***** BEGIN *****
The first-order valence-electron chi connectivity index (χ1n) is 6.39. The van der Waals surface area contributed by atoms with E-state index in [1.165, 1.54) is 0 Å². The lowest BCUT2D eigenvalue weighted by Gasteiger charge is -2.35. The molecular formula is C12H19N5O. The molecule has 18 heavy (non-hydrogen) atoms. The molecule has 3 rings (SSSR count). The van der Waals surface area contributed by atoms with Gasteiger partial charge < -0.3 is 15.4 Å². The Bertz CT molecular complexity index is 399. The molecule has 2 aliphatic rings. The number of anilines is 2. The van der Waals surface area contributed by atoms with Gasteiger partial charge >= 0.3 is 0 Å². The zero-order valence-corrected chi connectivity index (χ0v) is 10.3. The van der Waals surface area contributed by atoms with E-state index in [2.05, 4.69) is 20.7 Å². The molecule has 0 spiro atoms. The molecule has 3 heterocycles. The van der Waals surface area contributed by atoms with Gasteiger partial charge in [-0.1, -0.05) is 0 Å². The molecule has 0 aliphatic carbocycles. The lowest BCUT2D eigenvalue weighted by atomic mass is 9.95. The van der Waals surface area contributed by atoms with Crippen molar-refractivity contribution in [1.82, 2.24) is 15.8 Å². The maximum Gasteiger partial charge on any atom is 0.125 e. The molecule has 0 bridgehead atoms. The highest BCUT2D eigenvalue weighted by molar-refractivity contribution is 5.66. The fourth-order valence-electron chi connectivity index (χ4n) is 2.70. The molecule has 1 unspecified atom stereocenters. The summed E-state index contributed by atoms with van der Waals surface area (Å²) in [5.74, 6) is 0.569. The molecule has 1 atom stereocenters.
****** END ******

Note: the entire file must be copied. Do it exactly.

The first-order valence-electron chi connectivity index (χ1n) is 6.39. The van der Waals surface area contributed by atoms with E-state index in [1.165, 1.54) is 0 Å². The lowest BCUT2D eigenvalue weighted by Gasteiger charge is -2.35. The molecular formula is C12H19N5O. The molecule has 18 heavy (non-hydrogen) atoms. The molecule has 3 rings (SSSR count). The van der Waals surface area contributed by atoms with Gasteiger partial charge < -0.3 is 15.4 Å². The Bertz CT molecular complexity index is 399. The molecule has 2 aliphatic rings. The number of anilines is 2. The van der Waals surface area contributed by atoms with Gasteiger partial charge >= 0.3 is 0 Å². The zero-order valence-corrected chi connectivity index (χ0v) is 10.3. The van der Waals surface area contributed by atoms with E-state index in [2.05, 4.69) is 20.7 Å². The molecule has 0 spiro atoms. The molecule has 3 heterocycles. The van der Waals surface area contributed by atoms with Gasteiger partial charge in [-0.1, -0.05) is 0 Å². The molecule has 0 aliphatic carbocycles. The lowest BCUT2D eigenvalue weighted by atomic mass is 9.95. The van der Waals surface area contributed by atoms with Crippen molar-refractivity contribution in [1.82, 2.24) is 15.8 Å². The maximum Gasteiger partial charge on any atom is 0.125 e. The molecule has 0 bridgehead atoms. The highest BCUT2D eigenvalue weighted by molar-refractivity contribution is 5.66. The fourth-order valence-electron chi connectivity index (χ4n) is 2.70. The molecule has 1 unspecified atom stereocenters. The summed E-state index contributed by atoms with van der Waals surface area (Å²) in [5.74, 6) is 0.569. The molecule has 1 atom stereocenters.